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The ohm (symbol: Ω) is the SI unit of electrical impedance or, in the direct current case, electrical resistance, named after Georg Ohm.

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An ohm is the electrical resistance offered by a current-carrying element that produces a voltage drop of one volt when a current of one ampere is flowing through it.

\Omega = \dfrac{\mbox{V}}{\mbox{A}} = \dfrac{\mbox{m}^2 \cdot \mbox{kg}}{\mbox{s}^{3} \cdot \mbox{A}^2}



By definition from Ohm's Law, a device has a resistance of one ohm if a voltage of one volt causes a current of one ampere to flow (R = V/I). Alternatively and equivalently, a device that dissipates one watt of power with one ampere of current flowing through it has a resistance of one ohm (R = P / I 2).

Since 1990, the ohm has been maintained internationally using the quantum Hall effect, where a conventional value is used for the 'von-Klitzing constant', fixed by the 18th General Conference on Weights and Measures as R{K-90} = 25812.807 Ω.

The complex quantity impedance is a generalisation of resistance. Its real part is resistance and its imaginary part is reactance. Impedance, resistance and reactance all have units of ohms.

The symbol for the ohm is the Greek capital letter omega (Ω). If the Greek letter cannot be used, the word ohm is used instead. The various guides for the use of the International System of Units do not explicitly forbid the elision of the final "o" of some SI prefixes, although there is nothing in them to suggest that it is allowable, either. As a result, one is just about as likely to see "kilohm", "kiloohm" and even "kilo-ohm", and the same holds true for hecto-, micro-, nano-, pico-, femto-, atto-, zepto-, and yocto-. The only other SI unit to suffer from this kind of orthographic uncertainty is the ampere. In the particular case of the ohm, one even sees the "a" prefixes lose that vowel: hence megohm and gigohm. Higher prefixes are rarely used with ohm. In the other direction, milliohms (or millohms) are seen where the resistance of cables, etc., are measured.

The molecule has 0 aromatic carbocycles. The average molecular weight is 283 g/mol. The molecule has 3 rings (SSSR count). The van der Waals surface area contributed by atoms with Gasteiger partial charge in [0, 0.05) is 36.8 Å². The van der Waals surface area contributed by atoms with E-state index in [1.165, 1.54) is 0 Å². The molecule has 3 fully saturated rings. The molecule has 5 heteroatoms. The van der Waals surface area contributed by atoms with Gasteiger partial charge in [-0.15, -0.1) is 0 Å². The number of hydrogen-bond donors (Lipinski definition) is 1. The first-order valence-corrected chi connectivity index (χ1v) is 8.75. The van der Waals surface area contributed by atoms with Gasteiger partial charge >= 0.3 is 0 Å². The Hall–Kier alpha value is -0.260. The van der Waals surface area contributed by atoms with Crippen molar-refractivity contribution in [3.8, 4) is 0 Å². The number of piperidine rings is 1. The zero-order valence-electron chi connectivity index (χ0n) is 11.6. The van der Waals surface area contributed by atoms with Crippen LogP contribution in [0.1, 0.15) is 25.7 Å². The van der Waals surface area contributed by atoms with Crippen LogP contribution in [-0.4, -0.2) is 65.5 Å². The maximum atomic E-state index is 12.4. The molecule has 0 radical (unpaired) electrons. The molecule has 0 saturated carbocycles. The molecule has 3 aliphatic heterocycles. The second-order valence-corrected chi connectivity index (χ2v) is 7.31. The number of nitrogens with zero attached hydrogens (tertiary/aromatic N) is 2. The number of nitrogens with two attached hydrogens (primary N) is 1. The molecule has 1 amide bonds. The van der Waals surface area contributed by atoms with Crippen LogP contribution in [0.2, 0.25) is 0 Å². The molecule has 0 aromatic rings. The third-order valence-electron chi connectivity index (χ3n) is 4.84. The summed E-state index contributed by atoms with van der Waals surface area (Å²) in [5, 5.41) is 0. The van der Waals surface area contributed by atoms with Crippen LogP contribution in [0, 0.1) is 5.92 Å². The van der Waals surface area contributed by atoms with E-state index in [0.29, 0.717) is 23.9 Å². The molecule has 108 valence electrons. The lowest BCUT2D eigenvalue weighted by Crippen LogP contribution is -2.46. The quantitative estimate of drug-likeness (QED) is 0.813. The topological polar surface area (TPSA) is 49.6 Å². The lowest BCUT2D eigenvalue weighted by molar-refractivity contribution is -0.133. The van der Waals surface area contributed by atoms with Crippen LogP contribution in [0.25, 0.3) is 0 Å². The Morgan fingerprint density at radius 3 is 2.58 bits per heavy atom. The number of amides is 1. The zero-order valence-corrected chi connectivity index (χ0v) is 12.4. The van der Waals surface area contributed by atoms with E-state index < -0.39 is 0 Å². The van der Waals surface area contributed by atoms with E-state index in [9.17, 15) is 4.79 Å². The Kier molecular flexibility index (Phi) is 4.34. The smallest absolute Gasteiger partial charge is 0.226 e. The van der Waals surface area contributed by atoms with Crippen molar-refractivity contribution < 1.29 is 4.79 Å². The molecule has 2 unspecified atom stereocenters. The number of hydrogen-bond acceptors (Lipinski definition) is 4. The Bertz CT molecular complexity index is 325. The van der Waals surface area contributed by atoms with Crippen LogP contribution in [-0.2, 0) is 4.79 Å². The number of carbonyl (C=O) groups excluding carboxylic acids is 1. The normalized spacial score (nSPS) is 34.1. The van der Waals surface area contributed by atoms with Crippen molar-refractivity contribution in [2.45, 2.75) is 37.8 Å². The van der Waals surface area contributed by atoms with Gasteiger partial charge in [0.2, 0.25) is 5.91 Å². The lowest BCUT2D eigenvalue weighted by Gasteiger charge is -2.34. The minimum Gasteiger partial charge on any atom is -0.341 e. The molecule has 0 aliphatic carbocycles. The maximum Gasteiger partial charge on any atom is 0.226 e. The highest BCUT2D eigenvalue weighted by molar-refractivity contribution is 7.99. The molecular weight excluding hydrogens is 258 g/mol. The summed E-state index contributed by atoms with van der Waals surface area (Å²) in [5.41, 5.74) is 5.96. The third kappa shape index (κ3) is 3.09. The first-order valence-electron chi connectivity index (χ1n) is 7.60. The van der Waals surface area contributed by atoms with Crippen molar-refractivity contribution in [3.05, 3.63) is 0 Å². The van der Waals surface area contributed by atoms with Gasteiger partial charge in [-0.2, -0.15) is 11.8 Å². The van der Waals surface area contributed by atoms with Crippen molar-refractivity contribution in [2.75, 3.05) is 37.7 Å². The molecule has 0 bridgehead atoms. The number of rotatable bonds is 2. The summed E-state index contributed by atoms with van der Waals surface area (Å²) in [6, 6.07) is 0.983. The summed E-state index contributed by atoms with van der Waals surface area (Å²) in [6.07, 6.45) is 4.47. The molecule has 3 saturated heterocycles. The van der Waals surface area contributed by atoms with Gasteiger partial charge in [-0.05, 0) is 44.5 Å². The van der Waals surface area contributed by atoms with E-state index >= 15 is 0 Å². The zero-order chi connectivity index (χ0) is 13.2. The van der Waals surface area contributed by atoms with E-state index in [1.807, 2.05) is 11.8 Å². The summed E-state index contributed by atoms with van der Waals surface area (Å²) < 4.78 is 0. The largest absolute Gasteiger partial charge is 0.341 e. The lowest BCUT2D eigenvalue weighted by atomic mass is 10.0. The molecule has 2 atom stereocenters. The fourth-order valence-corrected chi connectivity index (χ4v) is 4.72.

Units of ohms, kilohms (103 Ω) and megohms (106 Ω) are used in electronic design documentation. On schematic diagrams and parts lists kilohms are abbreviated "K" and megohms are abbreviated "M". Thus, 33 kilohms would be rendered as 33K, and 5.1 megohms would be 5.1M. Another commonly used convention is that the multiplier is used to replace the decimal point, so that 5.1 megohms can also be represented as 5M1. This convention is used because a decimal point can be difficult to see in small or cluttered print. Values less than 1K are rendered either (a) without any symbol, or (b) with an "R", following the number; so 680 ohms can be shown as 680 or 680R, and 4.7 ohms as 4R7. Resistors are usually identified by a reference designator, R, and a cardinal number, e.g., R12.

This SI unit is named after Georg Ohm. As with all SI units whose names are derived from the proper name of a person, the first letter of its symbol is uppercase (Ω). But when an SI unit is spelled out, it should always be written in lowercase (ohm), unless it begins a sentence or is the name "degree Celsius".
— Based on The International System of Units, section 5.2.


  • A measurement in ohms is the reciprocal of a measurement in siemens, the SI unit of electrical conductance. Note that 'siemens' is both singular and plural. The non-SI unit, the mho (ohm written backwards), is equivalent to siemens but is mostly obsolete and rarely used.
  • Ohms to watts: The power dissipated by a resistor may be calculated using resistance and voltage. The formula is a combination of Ohm's law and Joule's law:
P={V^2 \over R}
where P is the power in watts, R is the resistance in ohms and V is the voltage across the resistor.
This method is not reliable for determining the power of an incandescent light bulb, resistance heater or electric short since all these devices operate at high temperatures and the resistance measured using a meter will not represent the operating resistance. For these conditions instead multiply V by current in amperes to get power in watts.

See also

  • Ohm's law
  • Resistor
  • abohm
This article is licensed under the GNU Free Documentation License. It uses material from the Wikipedia article "Ohm". A list of authors is available in Wikipedia.
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